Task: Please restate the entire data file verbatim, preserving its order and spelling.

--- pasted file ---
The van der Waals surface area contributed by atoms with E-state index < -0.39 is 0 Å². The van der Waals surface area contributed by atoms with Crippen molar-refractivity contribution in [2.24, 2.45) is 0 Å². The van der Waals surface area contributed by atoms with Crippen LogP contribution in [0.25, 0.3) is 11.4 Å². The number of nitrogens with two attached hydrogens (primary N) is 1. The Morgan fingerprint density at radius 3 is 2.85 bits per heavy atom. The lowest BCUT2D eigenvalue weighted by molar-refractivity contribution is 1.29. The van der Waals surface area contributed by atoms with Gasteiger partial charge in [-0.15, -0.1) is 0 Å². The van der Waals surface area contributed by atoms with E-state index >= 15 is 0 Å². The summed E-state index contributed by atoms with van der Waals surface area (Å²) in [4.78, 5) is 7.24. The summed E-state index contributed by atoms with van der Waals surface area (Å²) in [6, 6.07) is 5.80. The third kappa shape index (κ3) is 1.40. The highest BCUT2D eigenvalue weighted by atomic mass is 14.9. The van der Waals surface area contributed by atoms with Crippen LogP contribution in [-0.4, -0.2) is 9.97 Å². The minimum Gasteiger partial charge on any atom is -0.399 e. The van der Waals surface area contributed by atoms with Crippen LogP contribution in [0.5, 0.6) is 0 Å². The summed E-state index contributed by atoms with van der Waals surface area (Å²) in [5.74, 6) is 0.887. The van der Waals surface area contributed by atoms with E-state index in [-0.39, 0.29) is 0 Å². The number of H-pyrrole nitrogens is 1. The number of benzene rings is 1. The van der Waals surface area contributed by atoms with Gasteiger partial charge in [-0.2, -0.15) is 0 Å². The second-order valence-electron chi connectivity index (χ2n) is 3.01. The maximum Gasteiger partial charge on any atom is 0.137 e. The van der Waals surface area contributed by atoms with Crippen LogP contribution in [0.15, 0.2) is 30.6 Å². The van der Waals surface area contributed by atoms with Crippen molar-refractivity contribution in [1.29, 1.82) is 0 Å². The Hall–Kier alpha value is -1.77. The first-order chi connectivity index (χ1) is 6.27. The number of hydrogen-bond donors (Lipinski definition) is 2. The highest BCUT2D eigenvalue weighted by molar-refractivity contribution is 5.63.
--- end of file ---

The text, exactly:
The van der Waals surface area contributed by atoms with E-state index < -0.39 is 0 Å². The van der Waals surface area contributed by atoms with Crippen molar-refractivity contribution in [2.24, 2.45) is 0 Å². The van der Waals surface area contributed by atoms with Crippen LogP contribution in [0.25, 0.3) is 11.4 Å². The number of nitrogens with two attached hydrogens (primary N) is 1. The Morgan fingerprint density at radius 3 is 2.85 bits per heavy atom. The lowest BCUT2D eigenvalue weighted by molar-refractivity contribution is 1.29. The van der Waals surface area contributed by atoms with Gasteiger partial charge in [-0.15, -0.1) is 0 Å². The van der Waals surface area contributed by atoms with E-state index >= 15 is 0 Å². The summed E-state index contributed by atoms with van der Waals surface area (Å²) in [4.78, 5) is 7.24. The summed E-state index contributed by atoms with van der Waals surface area (Å²) in [6, 6.07) is 5.80. The third kappa shape index (κ3) is 1.40. The highest BCUT2D eigenvalue weighted by atomic mass is 14.9. The van der Waals surface area contributed by atoms with Crippen LogP contribution in [-0.4, -0.2) is 9.97 Å². The minimum Gasteiger partial charge on any atom is -0.399 e. The van der Waals surface area contributed by atoms with Crippen LogP contribution in [0.5, 0.6) is 0 Å². The summed E-state index contributed by atoms with van der Waals surface area (Å²) in [5.74, 6) is 0.887. The van der Waals surface area contributed by atoms with E-state index in [-0.39, 0.29) is 0 Å². The number of H-pyrrole nitrogens is 1. The number of benzene rings is 1. The van der Waals surface area contributed by atoms with Gasteiger partial charge in [-0.2, -0.15) is 0 Å². The second-order valence-electron chi connectivity index (χ2n) is 3.01. The maximum Gasteiger partial charge on any atom is 0.137 e. The van der Waals surface area contributed by atoms with Crippen LogP contribution in [0.15, 0.2) is 30.6 Å². The van der Waals surface area contributed by atoms with Crippen molar-refractivity contribution in [1.29, 1.82) is 0 Å². The Hall–Kier alpha value is -1.77. The first-order chi connectivity index (χ1) is 6.27. The number of hydrogen-bond donors (Lipinski definition) is 2. The highest BCUT2D eigenvalue weighted by molar-refractivity contribution is 5.63.